Speed camera detectors should not be needed by law-abiding drivers: a competent driver is always aware of the speed limit and can assess the speed at which the vehicle is
travelling. I am glad that at last the Government is taking

But the RAC Foundation said that detectors were a useful
tool for high mileage drivers who would risk being sacked if
they lost their licences after getting four speed camera

Edmund King, the foundation's director, said: Some fleet
drivers fit these devices for quite legitimate reasons.
When driving 40,000 miles per year it is relatively easy to
stray above certain speed limits, so these devices act as a
reminder to slow down.

Will drivers who have bought these legal devices in good
faith be compensated if they are made illegal to use? A
MORI survey commissioned by the Drivers Technology
Association found that 60 per cent of those who used camera detectors said that they had become safer drivers since purchasing the devices and three quarters said they had become more aware of speed limits.


* There are 5,000 fixed and mobile camera

* Speed camera fines generate £68 million annually, of
which £54 million is spent on running costs

* The Government claims that speed cameras save 100 lives every year

* The proportion of vehicles speeding excessively (15mph more than the speed limit) has fallen by 80 per cent at fixed camera sites

* However, this drops to 28 per cent at mobile camera

* There are several different types of speed camera:

* Specs, which calculates a car's average speed between two points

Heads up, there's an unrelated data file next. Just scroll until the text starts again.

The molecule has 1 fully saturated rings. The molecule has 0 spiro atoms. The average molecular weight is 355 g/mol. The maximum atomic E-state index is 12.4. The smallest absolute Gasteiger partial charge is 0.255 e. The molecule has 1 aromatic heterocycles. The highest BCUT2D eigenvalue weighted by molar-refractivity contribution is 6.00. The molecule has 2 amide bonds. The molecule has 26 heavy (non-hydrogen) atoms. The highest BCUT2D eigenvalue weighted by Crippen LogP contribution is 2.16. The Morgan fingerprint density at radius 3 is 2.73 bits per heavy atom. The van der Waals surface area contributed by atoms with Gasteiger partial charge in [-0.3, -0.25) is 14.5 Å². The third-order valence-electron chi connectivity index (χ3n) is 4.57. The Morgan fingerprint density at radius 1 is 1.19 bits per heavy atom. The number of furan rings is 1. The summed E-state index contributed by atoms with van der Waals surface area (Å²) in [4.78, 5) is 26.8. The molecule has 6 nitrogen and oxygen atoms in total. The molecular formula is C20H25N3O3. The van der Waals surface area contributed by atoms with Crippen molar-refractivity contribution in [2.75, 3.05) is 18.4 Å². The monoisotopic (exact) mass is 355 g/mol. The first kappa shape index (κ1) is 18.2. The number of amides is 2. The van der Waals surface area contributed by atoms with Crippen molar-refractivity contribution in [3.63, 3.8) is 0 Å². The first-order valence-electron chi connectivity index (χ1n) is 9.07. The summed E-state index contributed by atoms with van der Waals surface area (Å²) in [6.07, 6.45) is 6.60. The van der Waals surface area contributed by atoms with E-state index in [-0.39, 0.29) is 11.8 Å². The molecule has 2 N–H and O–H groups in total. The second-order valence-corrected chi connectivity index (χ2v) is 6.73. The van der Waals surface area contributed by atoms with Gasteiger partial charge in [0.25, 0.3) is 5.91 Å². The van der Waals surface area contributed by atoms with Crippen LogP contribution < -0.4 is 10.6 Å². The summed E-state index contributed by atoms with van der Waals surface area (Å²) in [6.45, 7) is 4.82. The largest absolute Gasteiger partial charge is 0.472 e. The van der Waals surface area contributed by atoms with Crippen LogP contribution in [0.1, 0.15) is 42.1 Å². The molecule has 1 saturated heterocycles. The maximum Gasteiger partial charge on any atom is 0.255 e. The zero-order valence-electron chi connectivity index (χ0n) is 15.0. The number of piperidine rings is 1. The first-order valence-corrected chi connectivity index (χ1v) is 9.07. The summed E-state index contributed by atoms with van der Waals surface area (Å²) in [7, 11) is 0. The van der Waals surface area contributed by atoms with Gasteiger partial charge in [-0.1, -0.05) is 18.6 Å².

* Truvelo, which takes a picture of the front of the car

* Gatso camera, the most common, found all over Britain

* Accident casualties at 743 camera locations have
increased rather than decreased, a new study shows

* This year almost three million speeding penalties are
expected to be issued, up from 260,000 in 1996

* Womens speeding offences have risen by four percentage points in the past five years, yet still constitute only 17 per cent of the total

* The number of traffic police has fallen by 11 per cent
since 1996

* Home Office guidelines state that 15 per cent of
cameras can be placed at places other than accident

* The A537 from Macclesfield to Buxton is the most
dangerous road in England. There are no speed cameras on
this road.

July 16, 2004


Clampdown on Gatso detectors

Speed camera detectors which use lasers or radar could be banned by the Government.

The Department for Transport is looking at ways to outlaw these systems because it believes they interfere electronically with the operation of speed cameras.